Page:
The most notable story here is the first one, which imagines Atlantis as an immense island in the middle of the Atlantic comprised of what is now muchThe most notable story here is the first one, which imagines Atlantis as an immense island in the middle of the Atlantic comprised of what is now much of the East coast of North America. John James Audubon visits Atlantis in search of species that are rapidly declining due to European and Terra Novan (what is now the U.S.) colonization. It's really a vehicle to document the destruction of isolated ecosystems when the scourge of humanity appears, bringing cats and rats and other invasive species with it. I'm a bit of a zoology geek, so that was pretty fascinating stuff. Otherwise I may not have made it through.
The ideas here are interesting, but the execution is lacking. The writing is plodding and rarely shines, but it's serviceable enough to keep some of the stories engaging, while others are nearly unreadable (or unlistenable, as it were, since I did this one on audiobook). Harry Turtledove is a widely-lauded writer of alternate history and speculative fiction, so I'll give him the benefit of the doubt; maybe the stories in this collection just aren't the best introduction to his work.
Many of the reviewers here on Goodreads have expressed frustration that the sci-fi element of Journal of a UFO Investigator is a construct, present onMany of the reviewers here on Goodreads have expressed frustration that the sci-fi element of Journal of a UFO Investigator is a construct, present only in the made up journal that young Danny Shapiro writes as an escape from real life. Though there are some issues with the execution, I think those reviewers largely missed the point. Stay tuned for a more in-depth review via my new Youtube review series coming soon.
There's some really interesting stuff here, as the novel explores the singularity of human and machine, predicting the rise of a galactic consciousne There's some really interesting stuff here, as the novel explores the singularity of human and machine, predicting the rise of a galactic consciousness, and touches on what it means to be human and the way human civilizations develop. If the execution of the narrative was as impressive as those thematic ideas, this would be a truly great book, but, in the end it leaves a good bit to be desired. I have two major complaints here:
1) The narrative structure is way too clunky. Just as the novel starts humming, it breaks off into a series of vignettes showing the development of human culture thousands of years into our future. This might not be a problem if these sections were written better, but they're largely boring and derivative.
2) The main female character comes from hundreds of years in our future, and is one of the brightest minds of her time. She's also fawning and insufferable and about as strong a woman as one of Captain Kirk's galactic concubines. I don't think every book with a female character has to make some sort of feminist statement, but damn.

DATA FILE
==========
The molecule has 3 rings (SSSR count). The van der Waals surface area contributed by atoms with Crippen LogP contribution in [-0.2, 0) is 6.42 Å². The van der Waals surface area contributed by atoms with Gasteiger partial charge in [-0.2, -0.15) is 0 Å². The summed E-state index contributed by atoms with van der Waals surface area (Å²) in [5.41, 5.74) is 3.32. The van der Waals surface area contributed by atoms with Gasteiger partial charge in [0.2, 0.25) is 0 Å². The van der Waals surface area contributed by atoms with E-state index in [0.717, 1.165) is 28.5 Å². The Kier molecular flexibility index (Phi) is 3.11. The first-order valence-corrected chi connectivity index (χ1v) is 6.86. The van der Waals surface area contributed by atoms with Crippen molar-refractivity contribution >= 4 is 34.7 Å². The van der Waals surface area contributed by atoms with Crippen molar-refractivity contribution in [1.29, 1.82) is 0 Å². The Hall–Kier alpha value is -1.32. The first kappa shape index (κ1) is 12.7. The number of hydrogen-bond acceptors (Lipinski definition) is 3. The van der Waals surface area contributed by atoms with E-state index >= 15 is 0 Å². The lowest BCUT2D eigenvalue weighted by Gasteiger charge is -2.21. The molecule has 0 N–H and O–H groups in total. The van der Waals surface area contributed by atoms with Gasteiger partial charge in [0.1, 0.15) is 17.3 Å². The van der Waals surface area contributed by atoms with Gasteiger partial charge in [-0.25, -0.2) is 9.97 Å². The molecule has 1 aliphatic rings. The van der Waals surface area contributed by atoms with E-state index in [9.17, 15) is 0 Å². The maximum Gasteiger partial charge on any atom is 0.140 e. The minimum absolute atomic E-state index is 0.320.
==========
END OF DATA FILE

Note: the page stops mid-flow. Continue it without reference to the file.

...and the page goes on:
All in all, though, Genesis is good enough to support its exploration of ideas, even if it sometimes drops the ball. ...more
In a perfect world, self-publishing would be punk as fuck, a giant, artistically vibrant middle finger aimed at the publishing industry, where, to quoIn a perfect world, self-publishing would be punk as fuck, a giant, artistically vibrant middle finger aimed at the publishing industry, where, to quote from Barn Again, it's "almost impossible for anyone who didn't study under Joyce Carol Oates to get published." This world, though, is far from perfect. Most self-published novels are nigh unreadable, and the self-pub market is full of insufferable marketing majors who idolize James Patterson for selling millions of books and write as if they've never actually read a novel.
Barn Again: A Memoir is something entirely different: a self-published novel that's actually good. Really fucking good. And funny.
Barn Again aims its blistering satirical sights on the publishing industry, and it scores on nearly every shot, lampooning the publishing industry through the fake-memoir exploits of its protagonist, Jonathan Barnard Jr., a writer of some renown and an all-around fuckup. Along the way, it manages to satirize pretty much everything it touches, from memoir to politics to the adjunct-fueled university system. It also contains the best scene involving someone shitting on the windshield of a car ever committed to print, and if that's not enough for you, I just don't know....more